Magnitude 5.5 - GREATER LOS ANGELES AREA, CALIFORNIA

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2008 July 29 18:42:15 UTC

Earthquake Details

  • This event has been reviewed by a seismologist.
Magnitude5.5
Date-Time
Location33.953°N, 117.761°W
Depth14.7 km (9.1 miles)
RegionGREATER LOS ANGELES AREA, CALIFORNIA
Distances15 km (10 miles) SW of Ontario, California
20 km (10 miles) WNW of Corona, California
25 km (15 miles) NNE of Santa Ana, California
615 km (380 miles) SE of SACRAMENTO, California
Location Uncertaintyhorizontal +/- 0.2 km (0.1 miles); depth +/- 0.3 km (0.2 miles)
ParametersNph=181, Dmin=9 km, Rmss=0.33 sec, Gp= 18°,
M-type=centroid moment magnitude (Mw), Version=S
Source
Event IDci14383980
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Earthquake Summary

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Felt Reports

Felt (VI) at Anaheim, Brea, Covina, Dimond Bar, Fullerton, Garden Grove, La Puente, Montclair, Pamona, Placentia, San Dimas, Walnut, West Covina and Yorba Linda. Felt throughout the Los Angeles Basin area and in much of southern California. Felt as far away as Las Vegas, Nevada and Yuma, Arizona.

Tectonic Summary

--Version 02: 3:47 pm 04 August 2008--

A Mw5.4 main shock-aftershock sequence started 2 miles southwest of Chino Hills, in the Chino Hills at a depth of about 9 miles, in the east Los Angles area at 11:42am on Tuesday, July 29, 2008. The main shock was followed by a M3.8 aftershock at 11:52am. In the first two hours, 37 smaller aftershocks were also recorded in the magnitude range of 1.3 to 2.8.

A 2nd M3 aftershock of M3.6 aftershock occurred at 1:41 pm.

The sequence was felt across southern California. Strong shaking was reported to the north in the Chino Basin and to the southwest in the Los Angles basin. About 30,000 people had responded as having felt the earthquake, approximately 2 hours following the earthquake.

It is not possible to tell at this time what fault caused the earthquake. It is located half-way in between the Whittier and Chino fault. The moment tensor showed a mixture of thrust and left-lateral strike-slip faulting on a plane striking 43 deg east of north, forming a high angle to both faults. This plane has a dip of 58 deg and rake of 43 deg. The preliminary locations of the aftershocks suggest that this is the fault plane. A southwest trend of small earthquakes extending across this region into the Los Angles basin was identified in 1990 and called the Yorba Linda trend.

The auxiliary plane has a strike of 291 degrees, dip of 59 degrees, and rake of 142 degrees. This plane has the same strike as the Whittier fault, and day-lights out at the mapped fault. However, the mapped dip of the Whittier fault is 82 deg while the earthquake has a dip of 59 degrees. Also, the preliminary distribution of aftershock depths does not support the Whittier fault being the causative fault. Further research is needed to determine the causative fault.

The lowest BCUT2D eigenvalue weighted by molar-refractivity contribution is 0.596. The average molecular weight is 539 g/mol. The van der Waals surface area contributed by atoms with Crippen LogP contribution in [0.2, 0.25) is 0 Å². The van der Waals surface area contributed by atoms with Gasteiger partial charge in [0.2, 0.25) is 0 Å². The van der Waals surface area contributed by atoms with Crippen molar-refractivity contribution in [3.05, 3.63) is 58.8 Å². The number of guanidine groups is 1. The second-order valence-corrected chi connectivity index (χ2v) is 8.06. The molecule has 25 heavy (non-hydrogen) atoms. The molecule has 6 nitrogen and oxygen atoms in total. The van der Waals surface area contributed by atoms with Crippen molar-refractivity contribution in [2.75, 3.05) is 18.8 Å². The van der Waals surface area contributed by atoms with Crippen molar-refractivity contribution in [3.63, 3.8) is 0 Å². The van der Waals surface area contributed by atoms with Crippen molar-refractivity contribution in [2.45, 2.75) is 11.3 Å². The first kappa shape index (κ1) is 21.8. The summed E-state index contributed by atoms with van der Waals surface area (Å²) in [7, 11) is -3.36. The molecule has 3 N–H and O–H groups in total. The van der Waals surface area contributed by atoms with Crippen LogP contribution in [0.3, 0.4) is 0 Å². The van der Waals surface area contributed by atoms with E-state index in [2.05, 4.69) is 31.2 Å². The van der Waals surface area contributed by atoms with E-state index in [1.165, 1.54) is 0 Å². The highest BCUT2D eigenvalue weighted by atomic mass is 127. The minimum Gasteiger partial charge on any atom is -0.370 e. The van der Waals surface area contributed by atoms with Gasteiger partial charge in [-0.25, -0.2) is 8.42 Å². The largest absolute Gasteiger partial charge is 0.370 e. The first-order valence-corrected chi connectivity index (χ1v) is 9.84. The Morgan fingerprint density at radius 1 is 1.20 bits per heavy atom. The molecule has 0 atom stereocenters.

This earthquake is similar to the Mw5.9 1 October 1987 Whittier Narrows earthquake, located approximately 18 miles to the northwest. However, the Whittier Narrows main shock was a pure east-west thrust faulting earthquake. Ten miles to the north, the Upland earthquakes that occurred in the early 1990, had left-lateral strike-slip motion.

This earthquake occurred on a fault system located to the south of the San Gabriel Mountains and south of the Sierra Madre fault zone. The north edge of the Peninsular Ranges block is deforming as it collides with the San Gabriel mountains block. The zone where we expect this deformation to happen is the Sierra Madre fault zone, instead the deformation is occurring further south, which is also seen in other mountain building regions.

About 5% of earthquake sequences in southern California are foreshock sequences. Thus, it is unlikely that this sequence will be followed immediately, within the next three days, by another, larger sequence. Nonetheless, seismologists will be watching for possible further activity on the Whittier and Chino faults, as well as the Sierra Madre fault, which are the large faults in the region.

(Source: Report by the California Integrated Seismic Network (Caltech/USGS) Egill Hauksson, Kate Hutton, and Doug Given)

The largest acceleration was about 44% g at Walnut, about 11 km northwest of the epicenter; the peak velocity was 38 cm/sec and the duration was a few seconds. Most observations in the greater Los Angeles area were in the 10% g to 20% g acceleration range, from Ontario to downtown Los Angeles, and south to Santa Ana. Peak velocities in that area were mostly in the range 5 to 15 cm/sec. There were very few reports of damage. (Source: Center for Engineering Strong Motion Data)

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